Joel Spolsky from There’s no place like

As I keep...

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Rust 2020: A better ecosystem

This article is written in a response to A call for blogs 2020.

I’m fairly new to Rust, and thus my perspective is that of someone who is not quite sophisticated with the language. I think Rust is hard to learn but should be manageable for your average software developer given enough persistence.

Once you are over that barrier, you start thinking of building something in Rust. Probably, for the web, or a desktop application, or a mobile application; because that’s largely what many developers are building today.

The problem is, in my opinion, the Rust ecosystem is pretty much under-developed at this point. Especially, if you are targeting web, desktop or mobile. The infrastructure is simply not there. The crates have little maintainers, little documentation, no tutorials, and the tooling is just bad.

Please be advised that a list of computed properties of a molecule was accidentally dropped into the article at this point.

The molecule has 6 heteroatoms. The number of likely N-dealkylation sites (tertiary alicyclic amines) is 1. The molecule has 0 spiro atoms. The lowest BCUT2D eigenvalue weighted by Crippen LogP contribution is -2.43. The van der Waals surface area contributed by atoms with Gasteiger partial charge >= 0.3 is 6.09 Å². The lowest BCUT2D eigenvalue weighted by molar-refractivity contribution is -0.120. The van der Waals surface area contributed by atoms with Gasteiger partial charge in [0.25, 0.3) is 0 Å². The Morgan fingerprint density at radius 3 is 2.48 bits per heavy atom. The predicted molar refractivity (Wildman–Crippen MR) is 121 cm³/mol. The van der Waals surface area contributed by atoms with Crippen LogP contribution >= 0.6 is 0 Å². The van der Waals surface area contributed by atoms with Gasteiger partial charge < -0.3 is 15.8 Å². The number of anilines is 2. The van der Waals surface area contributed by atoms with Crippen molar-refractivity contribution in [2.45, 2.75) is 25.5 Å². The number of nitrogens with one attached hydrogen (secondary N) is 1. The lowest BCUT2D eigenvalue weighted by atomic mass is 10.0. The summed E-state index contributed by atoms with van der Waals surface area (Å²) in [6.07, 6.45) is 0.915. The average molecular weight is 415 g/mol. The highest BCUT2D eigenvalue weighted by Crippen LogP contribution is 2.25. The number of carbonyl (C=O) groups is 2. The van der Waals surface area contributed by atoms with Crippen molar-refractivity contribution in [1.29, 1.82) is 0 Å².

So here is how I think this should be approached:

  • Focus on few angles and crates...

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A brief introduction to Rust

This blog post will take a deep dive into the Rust world of mutability. By deep dive, it means the blog post is considerably long. So it will take time to go through the different examples. The topic we will dive through is specific but we will have to go through various Rust concepts: Ownership/Borrowing, Lifetimes, Unsafe, Sync, Closures, Macros and more. This might be intimidating and I think this is where many developers are put off.